Personalized coaching for personalized success

By Vanessa Zambrano

Achieving the Promise Academy provides three coaching options to support all students

Montgomery College (MC) adjunct professor Silas Burris has an interesting metaphor for describing his recent experience as an embedded Achieving the Promise Academy coach: “The course is the planet, and I am a satellite that is always circling. I’m always there, but I am a whole different experience.”

Burris has been teaching general psychology and child psychology at the Maryland college for three years, but fall 2021 was his first time as an embedded coach with Achieving the Promise Academy. A collegewide program, Achieving the Promise Academy provides extra support for students—an extra faculty member in addition to the professor–enrolled in select courses with the highest enrollment that are also, historically, the hardest to pass.

Achieving the Promise Academy offers three different coaching options to support students.

Personal academic coaches help students create a personalized academic success plan. They meet with them weekly and act as their coach until the students graduate or transfer.

The drop-in coaching option, which is available through a Zoom hotline or by appointment, offers students one-time coaching sessions with an academic coach who can help them think about changes they want to make and explore specific academic success strategies, like time management, goal setting, study skills, and more.

Achieving the Promise Academy also offers embedded coaching in 250 courses across MC, such as the Psychology 102 course that Burris was a part of last semester.

“We can pick up on content, we can talk about study skills, things going on in life that impact productivity, more efficient ways to do things, notetaking, reading, understanding concepts that are big,” he said of his role.

Burris said students were mostly coming to him with questions related to writing assignments.

“I think there is arguably normal anxiety around a writing assignment in a college-level course, so wanting to make sure they understand the prompt, that they are navigating the library website or identifying an article of a specific qualification, is important,” he says. “But I also have been [a listener] for personal conversations about what’s going on in their lives, how to navigate that alongside school.”

Nik Sushka, interim director of Achieving the Promise Academy, said academic coaching is distinct from but complements other supports at the college, like tutoring and academic advising, supports that coaches frequently help students connect to. But with embedded academic coaching, “The coach is paired with an entire class to provide proactive, personalized, persistent coaching sessions. They are there to help students understand concepts and to improve their studying and testing skills with coaching support.”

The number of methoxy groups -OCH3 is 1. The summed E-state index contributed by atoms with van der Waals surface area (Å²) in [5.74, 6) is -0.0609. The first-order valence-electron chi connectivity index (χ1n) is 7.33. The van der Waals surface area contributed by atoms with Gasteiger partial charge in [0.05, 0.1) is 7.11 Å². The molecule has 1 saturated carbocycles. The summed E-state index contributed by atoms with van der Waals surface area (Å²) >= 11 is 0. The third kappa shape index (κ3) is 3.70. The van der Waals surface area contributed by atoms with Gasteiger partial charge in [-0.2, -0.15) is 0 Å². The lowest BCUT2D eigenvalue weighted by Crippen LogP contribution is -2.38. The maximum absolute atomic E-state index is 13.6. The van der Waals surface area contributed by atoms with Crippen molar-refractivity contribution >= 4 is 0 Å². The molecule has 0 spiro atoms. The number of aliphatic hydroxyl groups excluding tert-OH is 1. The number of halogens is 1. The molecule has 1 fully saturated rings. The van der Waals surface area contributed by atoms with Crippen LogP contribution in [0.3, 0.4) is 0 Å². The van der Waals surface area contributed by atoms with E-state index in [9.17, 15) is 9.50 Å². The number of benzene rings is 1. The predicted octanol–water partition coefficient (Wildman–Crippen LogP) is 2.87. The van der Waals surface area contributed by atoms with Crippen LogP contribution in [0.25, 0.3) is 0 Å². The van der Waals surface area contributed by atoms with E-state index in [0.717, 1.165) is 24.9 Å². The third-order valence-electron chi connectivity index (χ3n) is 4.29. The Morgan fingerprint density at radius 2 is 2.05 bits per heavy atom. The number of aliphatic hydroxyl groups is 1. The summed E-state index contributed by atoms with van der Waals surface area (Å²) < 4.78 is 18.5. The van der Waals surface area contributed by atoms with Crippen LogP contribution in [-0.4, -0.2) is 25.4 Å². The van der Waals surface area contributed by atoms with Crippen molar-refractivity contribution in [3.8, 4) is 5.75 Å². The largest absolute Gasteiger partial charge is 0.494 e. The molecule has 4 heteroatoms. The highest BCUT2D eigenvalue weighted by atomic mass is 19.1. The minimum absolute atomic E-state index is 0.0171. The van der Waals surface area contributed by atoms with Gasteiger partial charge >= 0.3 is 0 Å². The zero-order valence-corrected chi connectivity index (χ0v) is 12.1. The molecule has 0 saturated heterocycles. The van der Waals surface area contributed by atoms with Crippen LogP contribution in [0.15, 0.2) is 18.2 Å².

For Burris, it comes down to being able to create one-on-one moments that allow him to dive deeper into a topic or get to know the student in a more personal way. Sometimes, the experience creates opportunities for mentorship, as it did with student Layla Aguiriano.

“Dr. Burris has helped me through my very first semester of college,” said Aguiriano. “He would make sure that I never lost sight of what my main goal was. …. He made me realize that I just had to take it one step at a time. Being a first-generation future college graduate in my family, I definitely have been feeling the immense pressure.”

Burris said after meeting with Aguiriano weekly, they concluded that she would benefit from personal academic coaching, which she later pursued.

“With personal coaching, I feel more confident in my progress in MC,” Aguiriano said. “Sometimes everyone needs that little push of confidence or help to keep on going.  Having someone around you who knows about college, knows how the system works, knows what to do in a crisis situation, and knows a resource for every tiny little problem that you have is the most comforting thing that you could have while transitioning into a new life.”

Coaching for changing needs

As Aguiriano’s experience shows, students’ coaching and support needs can change during their time at MC. According to Sushka, it all depends on what the student wants to work on and what their time commitment is. Drop-in coaching, she says, is often a good option for students who need short-term support or who want to try out coaching.

“With drop-in coaching, students don’t need to commit to a coach or enroll in a class with a coach,” she says. “They can check in with somebody to talk about how things are going, to ask a specific question, and to learn more about what coaching is seven days a week.”

Aguiriano’s evolutionary coaching experience began by simply asking for support. She advises other students to take advantage of the resources at MC.

“Reach out for help and start using the resources and people that MC provides,” she says. “It will make your life one-thousand times easier.”

This article originally appeared here.

Vanessa Zambrano

is the strategic content producer at Montgomery College in Maryland.